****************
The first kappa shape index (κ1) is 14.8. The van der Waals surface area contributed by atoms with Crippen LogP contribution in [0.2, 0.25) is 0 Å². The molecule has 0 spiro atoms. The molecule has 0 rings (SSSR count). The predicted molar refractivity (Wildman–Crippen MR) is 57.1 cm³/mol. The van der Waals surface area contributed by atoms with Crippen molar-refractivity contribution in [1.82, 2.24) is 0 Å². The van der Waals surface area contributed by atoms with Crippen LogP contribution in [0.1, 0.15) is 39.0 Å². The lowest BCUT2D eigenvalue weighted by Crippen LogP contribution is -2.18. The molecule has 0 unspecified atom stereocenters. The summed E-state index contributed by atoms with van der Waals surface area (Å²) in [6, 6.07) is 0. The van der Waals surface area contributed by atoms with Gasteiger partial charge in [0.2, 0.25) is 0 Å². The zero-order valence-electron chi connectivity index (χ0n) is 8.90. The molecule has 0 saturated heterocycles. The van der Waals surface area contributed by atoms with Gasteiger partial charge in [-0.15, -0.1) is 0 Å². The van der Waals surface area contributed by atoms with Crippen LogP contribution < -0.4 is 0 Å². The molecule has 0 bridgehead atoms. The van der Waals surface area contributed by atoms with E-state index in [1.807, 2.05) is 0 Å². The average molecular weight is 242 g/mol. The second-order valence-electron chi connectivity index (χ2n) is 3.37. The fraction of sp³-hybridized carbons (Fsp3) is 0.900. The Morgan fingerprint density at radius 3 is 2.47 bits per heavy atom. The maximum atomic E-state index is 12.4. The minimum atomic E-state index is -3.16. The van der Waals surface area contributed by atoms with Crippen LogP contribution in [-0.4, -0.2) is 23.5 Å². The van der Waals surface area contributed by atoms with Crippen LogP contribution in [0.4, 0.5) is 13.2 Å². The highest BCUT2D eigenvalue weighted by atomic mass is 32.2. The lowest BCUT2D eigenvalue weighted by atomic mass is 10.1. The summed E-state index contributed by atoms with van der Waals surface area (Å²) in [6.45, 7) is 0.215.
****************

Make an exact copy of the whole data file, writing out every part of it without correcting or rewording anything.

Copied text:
The first kappa shape index (κ1) is 14.8. The van der Waals surface area contributed by atoms with Crippen LogP contribution in [0.2, 0.25) is 0 Å². The molecule has 0 spiro atoms. The molecule has 0 rings (SSSR count). The predicted molar refractivity (Wildman–Crippen MR) is 57.1 cm³/mol. The van der Waals surface area contributed by atoms with Crippen molar-refractivity contribution in [1.82, 2.24) is 0 Å². The van der Waals surface area contributed by atoms with Crippen LogP contribution in [0.1, 0.15) is 39.0 Å². The lowest BCUT2D eigenvalue weighted by Crippen LogP contribution is -2.18. The molecule has 0 unspecified atom stereocenters. The summed E-state index contributed by atoms with van der Waals surface area (Å²) in [6, 6.07) is 0. The van der Waals surface area contributed by atoms with Gasteiger partial charge in [0.2, 0.25) is 0 Å². The zero-order valence-electron chi connectivity index (χ0n) is 8.90. The molecule has 0 saturated heterocycles. The van der Waals surface area contributed by atoms with Gasteiger partial charge in [-0.15, -0.1) is 0 Å². The van der Waals surface area contributed by atoms with Crippen LogP contribution < -0.4 is 0 Å². The molecule has 0 bridgehead atoms. The van der Waals surface area contributed by atoms with E-state index in [1.807, 2.05) is 0 Å². The average molecular weight is 242 g/mol. The second-order valence-electron chi connectivity index (χ2n) is 3.37. The fraction of sp³-hybridized carbons (Fsp3) is 0.900. The Morgan fingerprint density at radius 3 is 2.47 bits per heavy atom. The maximum atomic E-state index is 12.4. The minimum atomic E-state index is -3.16. The van der Waals surface area contributed by atoms with Crippen LogP contribution in [-0.4, -0.2) is 23.5 Å². The van der Waals surface area contributed by atoms with Crippen LogP contribution in [0.4, 0.5) is 13.2 Å². The highest BCUT2D eigenvalue weighted by atomic mass is 32.2. The lowest BCUT2D eigenvalue weighted by atomic mass is 10.1. The summed E-state index contributed by atoms with van der Waals surface area (Å²) in [6.45, 7) is 0.215.